Fairy Tail Volume 1

Spanking new from Del Rey comes ‘Fairy Tail’, the eagerly anticipated new manga by Hiro Mashima (www.delreymanga.com) . Mashima is already known in the west as the mangaka of ‘Rave Master’ an extraordinary off-the-wall shonen fantasy adventure, crammed full of weird characters and just the right mix of comedy and danger. Getting such a volatile cocktail of manga ingredients right is a tricky matter and there have been countless series that have failed to pull it off (no names mentioned here!) However, having devoured the first volume, I’m delighted to report that ‘Fairy Tale’ is a fun read, genuinely funny, and brimming with promise for the adventures to come. It should be a winner, especially for fans of Eiichiro Oda’s classic pirate manga ‘One Piece’ (Mashima’s character design is very reminiscent of Oda’s; I can only imagine this to be an affectionate homage to a master of the genre).

It all starts when Lucy, a seventeen-year-old Celestial Wizard, goes looking for a Guild of wizards known as ‘Fairy Tail’. She bumps into Natsu, an ‘unusual’ young man with a talking blue cat (who can fly) called Happy. Natsu claims to be searching for a Salamander, or fire wizard, named Igneel. One disaster leads to another, resulting in Lucy being captured by pirates and threatened with being sold as a slave. When her magic fails her, Natsu and Happy come to the rescue – with unexpected and startling results.

Lucy’s main aim in life is to join Fairy Tail but when she eventually crosses the guild’s threshold, she is taken aback by its many rowdy and colourful members, from Gray (who keeps forgetting to get dressed) through skirt-chasing Loke (“One of the top-ranking men in ‘The Wizard I’d Like To Be My Boyfriend’,” sighs the smitten Lucy) to the shapely, beer-guzzling Cana Alberona. It seems that Fairy Tail’s reputation for wreaking havoc when they go to carry out a mission may be well deserved, especially when Lucy learns that Natsu is also a member. But she joins up anyway and is soon off on her very first mission – with Natsu and Happy. As Natsu suffers badly from motion sickness, any journey undertaken with him is not a pleasant experience. But Lucy comes to acknowledge that she’s very glad that he came along when she finds herself confronted by monster-sized monkeys called Vulcans.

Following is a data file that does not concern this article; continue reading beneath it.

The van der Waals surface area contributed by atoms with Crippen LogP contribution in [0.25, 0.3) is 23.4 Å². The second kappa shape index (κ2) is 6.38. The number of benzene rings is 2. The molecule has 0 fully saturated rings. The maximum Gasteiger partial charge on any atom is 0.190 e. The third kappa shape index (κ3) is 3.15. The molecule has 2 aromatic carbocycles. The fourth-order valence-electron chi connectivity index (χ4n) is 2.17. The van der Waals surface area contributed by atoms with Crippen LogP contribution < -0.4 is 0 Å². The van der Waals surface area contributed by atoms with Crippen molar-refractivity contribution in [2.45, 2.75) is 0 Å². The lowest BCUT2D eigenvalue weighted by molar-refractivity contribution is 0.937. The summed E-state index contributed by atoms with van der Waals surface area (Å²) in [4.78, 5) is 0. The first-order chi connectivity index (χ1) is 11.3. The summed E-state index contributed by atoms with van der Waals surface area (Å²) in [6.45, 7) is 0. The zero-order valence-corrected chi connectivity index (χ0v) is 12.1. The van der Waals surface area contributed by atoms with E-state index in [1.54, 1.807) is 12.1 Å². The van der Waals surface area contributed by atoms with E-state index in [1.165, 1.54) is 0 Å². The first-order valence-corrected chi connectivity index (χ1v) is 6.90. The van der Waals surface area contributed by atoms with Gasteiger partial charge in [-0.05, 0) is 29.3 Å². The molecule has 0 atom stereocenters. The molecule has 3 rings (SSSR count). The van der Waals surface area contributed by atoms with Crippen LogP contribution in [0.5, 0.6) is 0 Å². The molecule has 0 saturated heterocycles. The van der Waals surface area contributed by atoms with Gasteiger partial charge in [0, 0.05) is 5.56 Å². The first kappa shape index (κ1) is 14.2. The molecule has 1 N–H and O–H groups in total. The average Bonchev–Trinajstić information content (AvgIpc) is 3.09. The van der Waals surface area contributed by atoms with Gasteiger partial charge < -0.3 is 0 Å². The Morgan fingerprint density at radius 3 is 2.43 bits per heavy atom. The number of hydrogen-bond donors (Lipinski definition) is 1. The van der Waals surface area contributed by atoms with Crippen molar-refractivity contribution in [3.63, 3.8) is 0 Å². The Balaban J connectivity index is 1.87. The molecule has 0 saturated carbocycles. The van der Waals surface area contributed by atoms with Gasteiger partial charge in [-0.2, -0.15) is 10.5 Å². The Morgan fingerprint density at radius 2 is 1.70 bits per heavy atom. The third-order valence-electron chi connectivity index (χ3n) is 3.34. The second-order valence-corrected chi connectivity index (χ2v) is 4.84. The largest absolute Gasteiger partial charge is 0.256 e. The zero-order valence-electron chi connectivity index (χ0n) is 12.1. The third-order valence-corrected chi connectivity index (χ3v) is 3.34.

Lucy makes a feisty, yet sympathetic viewpoint heroine, and the magic she wields is one of Mashima’s funniest inventions. Lucy has made a contract with certain celestial spirits; unfortunately this means that they only come to her aid according to the times specified in their agreement. But alongside the humour and the groan-worthy puns, ‘Fairy Tail’ exudes lots of heart; Natsu, for all his faults, of standing by your friends, no matter what the danger.

‘Rave Master’ aficionados will be pleased to spot a few old friends, including the sudden appearance of a certain carrot-nosed dog…

‘Fairy Tail’ is a fantasy where the magic systems work and the fights come fast and furious. And how can anyone resist a story that begins with a note like this from the author?

‘This is a classic story of the
friendship between humans
and cats.
I got in a lie right from the start!’

In Summary

‘Fairy Tail’ gets the full Del Rey manga treatment, with copious and fascinating notes from translator William Flanagan at the back. A fun, exciting read, overspilling with colourful characters, humour and magical fights. I’m really looking forward to the next volume.

8 / 10


Sarah's been writing about her love of manga and anime since Whenever - and first started watching via Le Club Dorothée in France...

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